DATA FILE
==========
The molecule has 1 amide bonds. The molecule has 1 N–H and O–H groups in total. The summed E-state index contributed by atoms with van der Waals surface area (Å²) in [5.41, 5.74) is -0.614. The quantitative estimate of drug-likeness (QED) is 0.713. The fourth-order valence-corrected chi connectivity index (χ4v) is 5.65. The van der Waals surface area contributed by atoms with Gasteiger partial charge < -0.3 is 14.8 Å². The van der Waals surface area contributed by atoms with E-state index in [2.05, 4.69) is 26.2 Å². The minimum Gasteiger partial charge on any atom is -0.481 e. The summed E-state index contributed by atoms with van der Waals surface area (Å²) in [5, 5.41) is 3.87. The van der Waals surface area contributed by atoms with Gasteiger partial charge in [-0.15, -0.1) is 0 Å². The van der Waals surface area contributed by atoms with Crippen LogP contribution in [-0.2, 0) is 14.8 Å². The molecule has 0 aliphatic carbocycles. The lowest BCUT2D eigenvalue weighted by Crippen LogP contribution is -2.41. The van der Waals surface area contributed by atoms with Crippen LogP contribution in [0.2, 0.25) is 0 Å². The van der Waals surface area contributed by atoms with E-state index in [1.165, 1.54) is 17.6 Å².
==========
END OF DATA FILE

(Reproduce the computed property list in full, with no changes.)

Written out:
The molecule has 1 amide bonds. The molecule has 1 N–H and O–H groups in total. The summed E-state index contributed by atoms with van der Waals surface area (Å²) in [5.41, 5.74) is -0.614. The quantitative estimate of drug-likeness (QED) is 0.713. The fourth-order valence-corrected chi connectivity index (χ4v) is 5.65. The van der Waals surface area contributed by atoms with Gasteiger partial charge < -0.3 is 14.8 Å². The van der Waals surface area contributed by atoms with E-state index in [2.05, 4.69) is 26.2 Å². The minimum Gasteiger partial charge on any atom is -0.481 e. The summed E-state index contributed by atoms with van der Waals surface area (Å²) in [5, 5.41) is 3.87. The van der Waals surface area contributed by atoms with Gasteiger partial charge in [-0.15, -0.1) is 0 Å². The van der Waals surface area contributed by atoms with Crippen LogP contribution in [-0.2, 0) is 14.8 Å². The molecule has 0 aliphatic carbocycles. The lowest BCUT2D eigenvalue weighted by Crippen LogP contribution is -2.41. The van der Waals surface area contributed by atoms with Crippen LogP contribution in [0.2, 0.25) is 0 Å². The van der Waals surface area contributed by atoms with E-state index in [1.165, 1.54) is 17.6 Å².